Athletic directors trying to navigate college endorsement deals


KANSAS CITY, Mo. — The name, image and likeness availabilities have taken off for college athletes.

Whether it’s KU’s Mitch Lightfoot signing with 1-800-Got Junk or multiple Mizzou football players signing with Barstool Athletics and even a K-State walk-on using his TikTok following that could net plenty of money.

“This is sort of the new paradigm of athlete well fare and development,” Dr. Brandon Martin, Kansas City athletics director said. “But we have more questions than answers.”

And that’s where the stage is for most athletic directors. They want to help.

“I mean you’ve got talented athletes that are musicians and clothes designers and social media influencers,” K-State AD Gene Taylor said. “We’re really trying to help our athletes; we’re not trying to be a roadblock.”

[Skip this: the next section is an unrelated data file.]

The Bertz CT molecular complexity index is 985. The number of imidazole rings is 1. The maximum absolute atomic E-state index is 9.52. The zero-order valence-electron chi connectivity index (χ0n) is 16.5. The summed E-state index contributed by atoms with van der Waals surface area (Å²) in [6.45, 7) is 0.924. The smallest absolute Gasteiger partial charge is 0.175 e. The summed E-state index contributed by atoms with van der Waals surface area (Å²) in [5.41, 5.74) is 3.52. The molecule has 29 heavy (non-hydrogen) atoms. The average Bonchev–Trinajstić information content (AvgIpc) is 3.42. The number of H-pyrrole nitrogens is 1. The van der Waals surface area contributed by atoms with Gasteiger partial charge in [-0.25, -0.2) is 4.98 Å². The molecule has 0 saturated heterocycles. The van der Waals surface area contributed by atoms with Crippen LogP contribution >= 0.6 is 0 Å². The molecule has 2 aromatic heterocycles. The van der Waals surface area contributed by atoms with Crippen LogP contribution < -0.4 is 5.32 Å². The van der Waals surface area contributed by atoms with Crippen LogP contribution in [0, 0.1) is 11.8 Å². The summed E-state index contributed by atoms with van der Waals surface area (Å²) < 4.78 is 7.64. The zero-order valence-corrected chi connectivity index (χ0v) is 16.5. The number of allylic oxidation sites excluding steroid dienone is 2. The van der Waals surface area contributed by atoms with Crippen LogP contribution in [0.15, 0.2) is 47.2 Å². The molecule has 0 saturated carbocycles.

But understand things can go awry. A college football quarterback like former Blue Valley North Mustang and current Wisconsin QB Graham Mertz with his own trademarked logo may be ahead of an athlete in a less popular sport.

“I imagine there’s going to be a gap, between the student athlete who has maybe six offering vs. a student athlete who has maybe one,” Dr. Martin said.

UMKC has signed with influencer which will help to educate and provide template for athletes and the administration. It all helps to avoiding getting in trouble for both school and players.

“How do we ensure the focus of the student-athlete on academics and making sure that they’re positioned well to compete in their respective sport vs. being an entrepreneur,” Dr. Martin said. “There’s going to be mistakes, but if we have a framework, we hyper communicate within this effort, I think over time, I think we’ll be successful.”

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